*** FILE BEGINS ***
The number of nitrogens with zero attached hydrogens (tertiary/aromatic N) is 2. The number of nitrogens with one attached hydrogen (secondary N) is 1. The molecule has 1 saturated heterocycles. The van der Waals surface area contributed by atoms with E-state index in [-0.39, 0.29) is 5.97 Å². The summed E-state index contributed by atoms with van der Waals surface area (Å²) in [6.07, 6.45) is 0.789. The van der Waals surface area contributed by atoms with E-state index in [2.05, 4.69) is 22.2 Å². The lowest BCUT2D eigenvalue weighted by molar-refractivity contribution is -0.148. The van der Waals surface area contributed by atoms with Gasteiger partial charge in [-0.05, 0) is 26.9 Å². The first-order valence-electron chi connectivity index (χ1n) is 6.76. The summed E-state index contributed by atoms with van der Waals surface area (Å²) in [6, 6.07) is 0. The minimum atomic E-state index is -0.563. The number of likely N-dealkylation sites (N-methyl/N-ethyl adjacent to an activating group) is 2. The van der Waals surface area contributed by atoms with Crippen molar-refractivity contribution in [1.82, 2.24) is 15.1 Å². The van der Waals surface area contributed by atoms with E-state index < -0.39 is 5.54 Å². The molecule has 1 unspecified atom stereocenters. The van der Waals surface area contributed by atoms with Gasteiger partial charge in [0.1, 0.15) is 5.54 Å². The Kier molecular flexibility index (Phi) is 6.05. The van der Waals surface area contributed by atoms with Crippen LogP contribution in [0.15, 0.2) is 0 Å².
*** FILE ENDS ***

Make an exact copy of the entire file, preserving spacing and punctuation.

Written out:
The number of nitrogens with zero attached hydrogens (tertiary/aromatic N) is 2. The number of nitrogens with one attached hydrogen (secondary N) is 1. The molecule has 1 saturated heterocycles. The van der Waals surface area contributed by atoms with E-state index in [-0.39, 0.29) is 5.97 Å². The summed E-state index contributed by atoms with van der Waals surface area (Å²) in [6.07, 6.45) is 0.789. The van der Waals surface area contributed by atoms with E-state index in [2.05, 4.69) is 22.2 Å². The lowest BCUT2D eigenvalue weighted by molar-refractivity contribution is -0.148. The van der Waals surface area contributed by atoms with Gasteiger partial charge in [-0.05, 0) is 26.9 Å². The first-order valence-electron chi connectivity index (χ1n) is 6.76. The summed E-state index contributed by atoms with van der Waals surface area (Å²) in [6, 6.07) is 0. The minimum atomic E-state index is -0.563. The number of likely N-dealkylation sites (N-methyl/N-ethyl adjacent to an activating group) is 2. The van der Waals surface area contributed by atoms with Crippen molar-refractivity contribution in [1.82, 2.24) is 15.1 Å². The van der Waals surface area contributed by atoms with E-state index < -0.39 is 5.54 Å². The molecule has 1 unspecified atom stereocenters. The van der Waals surface area contributed by atoms with Gasteiger partial charge in [0.1, 0.15) is 5.54 Å². The Kier molecular flexibility index (Phi) is 6.05. The van der Waals surface area contributed by atoms with Crippen LogP contribution in [0.15, 0.2) is 0 Å².